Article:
First, I need a grain mill, and I am working on that. They are SO expensive! I was hoping to find a used one, but so far no luck. I found one on Ebay, but so did some other people. It's kind of hard to shop on Ebay when you are non-competitive and on a budget! I also need some canning equipment, and a large freezer, and maybe some bread baking lessons.
Also, and take it with a grain of salt, I need some laying hens, a couple of dairy cows, and a small farm for a garden. Is that too much to ask? If you knew me at all, you would laugh, because surely I am joking, right?
For most of my adult life I have lived sedately suburban. As a child, the wild places were my playground and I romped endlessly and heedless of danger through unknown parts on imaginary adventures. I didn't stomp loudly on dedicated pathways scanning the perimeter for snakes or live in fear of poisonous spiders lurking...well, everywhere.
During four of my elementary years I had the privilege of living in a German village while my father was stationed in Germany with the Air Force. I loved it. We were immersed in the village life, farm life, living in community with others. I spent much time on a particular farm where we watched and helped in the birthing of calves, had warm fresh milk squirted into our mouths, and enjoyed the foods and benefits of farm living. I will say that the chickens scared me to death. Even to this day I would probably rather birth a calf than collect eggs from chickens.
Then we moved back to America and I had to become normal again (I found that my years in Germany had made me peculiar in ways that did not aid me in "fitting in"). For years I secretly held onto the dream of owning a small farm (on and off into my twenties). I thought that one day I would get married, and contrary to military life, we would settle down and live somewhere forever and forever. I did get married, and then life with Corporate America began. It wasn't even ladder-climbing on our part, just being shoved around from place to place because that's what the companies wanted. The Lord had prepared me well for this lifestyle, but this wasn't what I signed up for!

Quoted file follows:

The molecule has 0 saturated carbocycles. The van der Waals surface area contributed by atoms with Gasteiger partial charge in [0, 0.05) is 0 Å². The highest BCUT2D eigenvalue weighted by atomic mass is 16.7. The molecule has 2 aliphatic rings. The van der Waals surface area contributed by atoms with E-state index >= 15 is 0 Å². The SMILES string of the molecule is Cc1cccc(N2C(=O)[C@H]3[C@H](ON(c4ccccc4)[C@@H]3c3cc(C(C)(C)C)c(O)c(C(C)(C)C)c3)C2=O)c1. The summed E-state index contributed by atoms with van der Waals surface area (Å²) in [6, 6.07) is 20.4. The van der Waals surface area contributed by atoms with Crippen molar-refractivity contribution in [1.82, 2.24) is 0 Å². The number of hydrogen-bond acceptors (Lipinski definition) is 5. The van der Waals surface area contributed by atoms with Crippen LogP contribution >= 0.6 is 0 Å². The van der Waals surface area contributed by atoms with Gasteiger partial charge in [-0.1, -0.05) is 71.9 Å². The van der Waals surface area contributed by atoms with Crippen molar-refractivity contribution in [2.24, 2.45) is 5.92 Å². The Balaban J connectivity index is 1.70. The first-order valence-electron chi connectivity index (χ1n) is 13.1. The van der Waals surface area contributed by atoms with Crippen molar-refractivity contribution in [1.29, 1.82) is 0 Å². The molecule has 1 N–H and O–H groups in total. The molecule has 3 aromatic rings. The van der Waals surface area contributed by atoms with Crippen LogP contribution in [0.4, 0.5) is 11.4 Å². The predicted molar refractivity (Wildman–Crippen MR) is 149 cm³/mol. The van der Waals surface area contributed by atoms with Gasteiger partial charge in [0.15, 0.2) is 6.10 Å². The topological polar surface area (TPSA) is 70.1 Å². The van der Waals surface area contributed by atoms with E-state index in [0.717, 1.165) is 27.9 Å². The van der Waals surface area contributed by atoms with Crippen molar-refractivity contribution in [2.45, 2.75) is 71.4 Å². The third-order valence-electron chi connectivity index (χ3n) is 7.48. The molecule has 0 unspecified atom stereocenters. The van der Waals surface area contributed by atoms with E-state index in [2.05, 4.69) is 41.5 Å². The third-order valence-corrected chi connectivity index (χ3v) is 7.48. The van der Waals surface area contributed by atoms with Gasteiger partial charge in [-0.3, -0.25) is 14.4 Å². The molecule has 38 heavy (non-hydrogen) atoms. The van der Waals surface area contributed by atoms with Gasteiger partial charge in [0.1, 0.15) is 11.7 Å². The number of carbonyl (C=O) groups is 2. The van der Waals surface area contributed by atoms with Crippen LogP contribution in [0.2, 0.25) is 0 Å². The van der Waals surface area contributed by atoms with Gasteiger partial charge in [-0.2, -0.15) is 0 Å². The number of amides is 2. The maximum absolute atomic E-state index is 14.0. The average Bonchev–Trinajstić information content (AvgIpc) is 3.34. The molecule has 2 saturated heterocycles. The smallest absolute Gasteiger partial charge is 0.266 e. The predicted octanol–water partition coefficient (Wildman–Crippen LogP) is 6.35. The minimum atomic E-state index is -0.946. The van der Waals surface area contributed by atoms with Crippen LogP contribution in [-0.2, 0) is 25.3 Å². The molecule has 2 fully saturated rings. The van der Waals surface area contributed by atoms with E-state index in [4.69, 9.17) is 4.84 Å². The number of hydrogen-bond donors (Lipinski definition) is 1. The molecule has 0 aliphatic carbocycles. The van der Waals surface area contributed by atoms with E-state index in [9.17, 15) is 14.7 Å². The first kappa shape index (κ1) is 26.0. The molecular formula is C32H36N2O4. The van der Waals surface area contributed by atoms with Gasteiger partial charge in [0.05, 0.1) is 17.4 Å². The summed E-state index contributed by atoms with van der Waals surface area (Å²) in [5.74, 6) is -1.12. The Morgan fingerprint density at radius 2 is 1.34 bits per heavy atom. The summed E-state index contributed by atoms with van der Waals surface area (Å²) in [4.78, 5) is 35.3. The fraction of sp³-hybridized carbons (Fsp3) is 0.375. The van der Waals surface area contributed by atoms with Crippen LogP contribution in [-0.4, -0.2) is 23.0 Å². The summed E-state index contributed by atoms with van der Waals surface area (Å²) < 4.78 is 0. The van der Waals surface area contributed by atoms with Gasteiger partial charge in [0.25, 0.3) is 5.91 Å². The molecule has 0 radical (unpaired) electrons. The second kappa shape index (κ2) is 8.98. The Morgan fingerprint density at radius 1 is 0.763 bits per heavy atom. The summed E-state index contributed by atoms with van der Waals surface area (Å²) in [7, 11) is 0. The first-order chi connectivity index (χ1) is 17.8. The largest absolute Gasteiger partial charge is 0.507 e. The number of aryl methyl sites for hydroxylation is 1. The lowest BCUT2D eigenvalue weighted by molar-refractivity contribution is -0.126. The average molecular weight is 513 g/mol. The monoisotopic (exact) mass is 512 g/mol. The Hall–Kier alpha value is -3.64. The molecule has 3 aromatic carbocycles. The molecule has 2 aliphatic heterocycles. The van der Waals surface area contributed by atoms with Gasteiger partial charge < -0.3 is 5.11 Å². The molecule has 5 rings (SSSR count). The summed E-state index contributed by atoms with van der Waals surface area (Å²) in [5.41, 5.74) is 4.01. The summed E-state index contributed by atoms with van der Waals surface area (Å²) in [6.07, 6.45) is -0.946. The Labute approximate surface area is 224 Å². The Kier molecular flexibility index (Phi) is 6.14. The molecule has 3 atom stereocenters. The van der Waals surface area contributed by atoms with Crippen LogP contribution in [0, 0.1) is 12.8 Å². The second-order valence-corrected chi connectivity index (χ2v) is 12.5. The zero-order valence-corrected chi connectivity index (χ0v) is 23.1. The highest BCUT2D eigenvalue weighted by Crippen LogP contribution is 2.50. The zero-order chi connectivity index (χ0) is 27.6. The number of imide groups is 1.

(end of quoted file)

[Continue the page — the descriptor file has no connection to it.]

Somewhere along the way, my favorite way to enjoy nature became looking through the window, or at the least, a screened-in porch. In fact, at one point in time, my greatest desire was to have a patio home in a manicured and fenced neighborhood (because no snakes would live there). I think it was having children. Suddenly, everything I loved about the outdoors was a danger to my child. Wild things are everywhere! Snakes, spiders, ticks, leeches, not to mention the bigger things--why we aren't safe unless we're inside! I am still coming to terms with those fears.
But...I find myself more and more enamored with idea of having a big enough piece of land to actually do something with, on which to love and nurture and bring forth fruit, and on which to teach my children to do the same. It is hard for me not to be jealous of some of my favorite bloggers and their picturesque homesteads, or even just friends of mine with the space for a garden. But this is where God has put me. Who is to say that if I did get the desires of my heart (and all the work that goes with it) that I wouldn't go screaming into the house at my first run-in with the wildlife I find so terrifying and give up on it forever? I literally scream when I find a tick on myself!
So I guess I'm back to baby steps. Maybe some day I will have a mini-farm and learn to live at peace with God's scarier creatures. But for now I will concentrate on getting a grain mill and shop at the farmers' market--can't wait until Saturday!